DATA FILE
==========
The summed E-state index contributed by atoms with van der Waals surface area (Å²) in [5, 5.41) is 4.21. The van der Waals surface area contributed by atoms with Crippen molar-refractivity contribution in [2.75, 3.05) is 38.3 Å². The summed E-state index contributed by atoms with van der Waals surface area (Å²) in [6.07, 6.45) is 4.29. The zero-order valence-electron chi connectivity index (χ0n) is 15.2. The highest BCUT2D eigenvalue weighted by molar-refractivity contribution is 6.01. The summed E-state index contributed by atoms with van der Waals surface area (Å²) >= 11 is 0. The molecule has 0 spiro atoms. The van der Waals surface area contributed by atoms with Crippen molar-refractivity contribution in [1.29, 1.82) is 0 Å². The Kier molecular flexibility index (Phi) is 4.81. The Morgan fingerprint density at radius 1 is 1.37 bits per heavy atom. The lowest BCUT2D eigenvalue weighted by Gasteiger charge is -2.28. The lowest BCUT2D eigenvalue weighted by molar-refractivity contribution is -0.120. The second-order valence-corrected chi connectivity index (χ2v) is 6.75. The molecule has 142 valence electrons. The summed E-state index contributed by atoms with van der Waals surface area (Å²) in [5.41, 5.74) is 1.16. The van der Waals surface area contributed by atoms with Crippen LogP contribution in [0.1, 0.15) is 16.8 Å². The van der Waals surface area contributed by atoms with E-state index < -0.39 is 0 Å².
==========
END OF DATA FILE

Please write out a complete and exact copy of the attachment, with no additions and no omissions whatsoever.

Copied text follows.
The summed E-state index contributed by atoms with van der Waals surface area (Å²) in [5, 5.41) is 4.21. The van der Waals surface area contributed by atoms with Crippen molar-refractivity contribution in [2.75, 3.05) is 38.3 Å². The summed E-state index contributed by atoms with van der Waals surface area (Å²) in [6.07, 6.45) is 4.29. The zero-order valence-electron chi connectivity index (χ0n) is 15.2. The highest BCUT2D eigenvalue weighted by molar-refractivity contribution is 6.01. The summed E-state index contributed by atoms with van der Waals surface area (Å²) >= 11 is 0. The molecule has 0 spiro atoms. The van der Waals surface area contributed by atoms with Crippen molar-refractivity contribution in [1.29, 1.82) is 0 Å². The Kier molecular flexibility index (Phi) is 4.81. The Morgan fingerprint density at radius 1 is 1.37 bits per heavy atom. The lowest BCUT2D eigenvalue weighted by Gasteiger charge is -2.28. The lowest BCUT2D eigenvalue weighted by molar-refractivity contribution is -0.120. The second-order valence-corrected chi connectivity index (χ2v) is 6.75. The molecule has 142 valence electrons. The summed E-state index contributed by atoms with van der Waals surface area (Å²) in [5.41, 5.74) is 1.16. The van der Waals surface area contributed by atoms with Crippen LogP contribution in [0.1, 0.15) is 16.8 Å². The van der Waals surface area contributed by atoms with E-state index < -0.39 is 0 Å².